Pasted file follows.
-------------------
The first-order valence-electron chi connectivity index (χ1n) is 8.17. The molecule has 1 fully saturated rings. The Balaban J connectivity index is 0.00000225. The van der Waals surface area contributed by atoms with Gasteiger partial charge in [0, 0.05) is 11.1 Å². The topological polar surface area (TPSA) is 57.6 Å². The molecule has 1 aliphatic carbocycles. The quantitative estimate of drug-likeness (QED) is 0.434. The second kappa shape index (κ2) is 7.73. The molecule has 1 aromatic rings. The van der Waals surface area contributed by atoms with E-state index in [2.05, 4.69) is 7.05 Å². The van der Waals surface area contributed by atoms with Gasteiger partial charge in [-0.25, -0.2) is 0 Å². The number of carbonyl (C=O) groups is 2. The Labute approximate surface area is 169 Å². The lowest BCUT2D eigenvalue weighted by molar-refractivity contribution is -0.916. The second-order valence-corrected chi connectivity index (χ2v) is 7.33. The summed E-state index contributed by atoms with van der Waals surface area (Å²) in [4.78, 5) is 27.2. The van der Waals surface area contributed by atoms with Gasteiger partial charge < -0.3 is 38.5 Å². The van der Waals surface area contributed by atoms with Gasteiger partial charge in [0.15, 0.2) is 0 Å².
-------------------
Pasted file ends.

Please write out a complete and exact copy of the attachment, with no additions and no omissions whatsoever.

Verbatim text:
The first-order valence-electron chi connectivity index (χ1n) is 8.17. The molecule has 1 fully saturated rings. The Balaban J connectivity index is 0.00000225. The van der Waals surface area contributed by atoms with Gasteiger partial charge in [0, 0.05) is 11.1 Å². The topological polar surface area (TPSA) is 57.6 Å². The molecule has 1 aliphatic carbocycles. The quantitative estimate of drug-likeness (QED) is 0.434. The second kappa shape index (κ2) is 7.73. The molecule has 1 aromatic rings. The van der Waals surface area contributed by atoms with E-state index in [2.05, 4.69) is 7.05 Å². The van der Waals surface area contributed by atoms with Gasteiger partial charge in [-0.25, -0.2) is 0 Å². The number of carbonyl (C=O) groups is 2. The Labute approximate surface area is 169 Å². The lowest BCUT2D eigenvalue weighted by molar-refractivity contribution is -0.916. The second-order valence-corrected chi connectivity index (χ2v) is 7.33. The summed E-state index contributed by atoms with van der Waals surface area (Å²) in [4.78, 5) is 27.2. The van der Waals surface area contributed by atoms with Gasteiger partial charge < -0.3 is 38.5 Å². The van der Waals surface area contributed by atoms with Gasteiger partial charge in [0.15, 0.2) is 0 Å².